The Cuban missile crisis began when a US reconnaissance plane photographed missile installations in Cuba on October 14. President Kennedy was informed on October 16, the public on October 22. From there events moved very quickly, and The Nation, as a weekly journal, was not quite able to keep up. Its editorial from the issue dated October 27, for example, questions whether Cuba was necessarily really “the loudest issue” of the upcoming congressional election, as Newsweek claimed; but it was referring not to the developing crisis but to the question of whether the United States should invade to overthrow Castro and destroy the Communist threat in the Western Hemisphere. It was clearly written and published before Kennedy’s speech to the nation about the crisis, on October 22, and must have made for some thoroughly uninteresting reading when it arrived in readers’ mailboxes during a week in which potentially cataclysmic news about Cuba filled the daily papers. By the time subscribers received the next issue of the magazine, in which the following editorial, “After Quarantine,” appeared, the crisis was probably already over. If weeklies appear, in real time, somewhat awkward as they try to keep readers apprised of breaking news, they make for fascinating reading over a half-century later, capturing the uncertainty and the fear of those fateful 13 days perhaps even more so than the records of the dailies, with their duty to record the known and not its frightening shadow, the unknown.
There are two basic aspects to the President’s action announcing a “quarantine” or limited blockade of Cuba. One has to do with the wisdom of the decision itself, the other with the method and manner—the phrasing, staging and timing—of the decision. As to the decision itself, any commentator or for that matter, any citizen, is at a distinct disadvantage since—at least at this juncture—only the President and his advisers can see “the big picture”; only they possess the full available information, only they can see the ramifications and interrelationships of the power equation. But this consideration does not mean that comment should be withheld; it merely means that it has to be offered with reservations and with a stated willingness to modify conclusions which later prove to have been based on faulty or inadequate information. Comment must also be made in full recognition and appreciation of the President’s awesome responsibilities and in a spirit that does not attribute to him any motive other than a determination to do his full duty under the Constitution. So much is obvious.…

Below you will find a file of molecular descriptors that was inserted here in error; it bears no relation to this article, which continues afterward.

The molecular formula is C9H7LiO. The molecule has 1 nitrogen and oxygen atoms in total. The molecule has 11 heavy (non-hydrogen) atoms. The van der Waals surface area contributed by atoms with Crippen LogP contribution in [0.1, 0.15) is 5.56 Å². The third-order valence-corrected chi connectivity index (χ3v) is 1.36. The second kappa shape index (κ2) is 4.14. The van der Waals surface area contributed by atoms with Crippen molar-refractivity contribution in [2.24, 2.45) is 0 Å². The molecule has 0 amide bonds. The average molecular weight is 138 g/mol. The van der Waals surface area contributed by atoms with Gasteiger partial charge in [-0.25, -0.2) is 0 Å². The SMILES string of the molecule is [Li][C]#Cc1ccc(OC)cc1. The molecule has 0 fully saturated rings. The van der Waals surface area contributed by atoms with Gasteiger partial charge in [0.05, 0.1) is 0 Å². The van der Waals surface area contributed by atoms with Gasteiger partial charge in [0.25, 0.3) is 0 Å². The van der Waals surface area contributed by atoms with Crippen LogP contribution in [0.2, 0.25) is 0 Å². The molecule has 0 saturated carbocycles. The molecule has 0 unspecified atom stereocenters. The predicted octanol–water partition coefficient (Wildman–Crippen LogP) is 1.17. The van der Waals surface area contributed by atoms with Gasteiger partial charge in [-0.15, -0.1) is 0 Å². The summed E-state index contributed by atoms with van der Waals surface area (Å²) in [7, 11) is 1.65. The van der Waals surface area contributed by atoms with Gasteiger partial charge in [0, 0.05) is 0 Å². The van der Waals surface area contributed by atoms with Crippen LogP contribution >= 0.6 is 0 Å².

If, as Mr. Lippmann points out, we are in the process of adjusting to the new realities that have arisen in the 1950s—the principal one of which is that the balance of power has shifted in the world (and not necessarily to our long-term disadvantage)—then it well may be that the old framework within which the cold war was confined must now be stretched to take into consideration these new realities. It goes without saying that both sides in the cold war must adjust to these new realities. In this perspective, the President’s decision, despite the inadequate justification which he has offered for it, may set in motion a process of readjustment which will reduce tensions. Foremost among the hard realities—one which has now been breathtakingly demonstrated—is the fact that thermonuclear war is not, as the world has been saying, unthinkable; quite the contrary, it is perfectly thinkable. Let no one mistake the fact.
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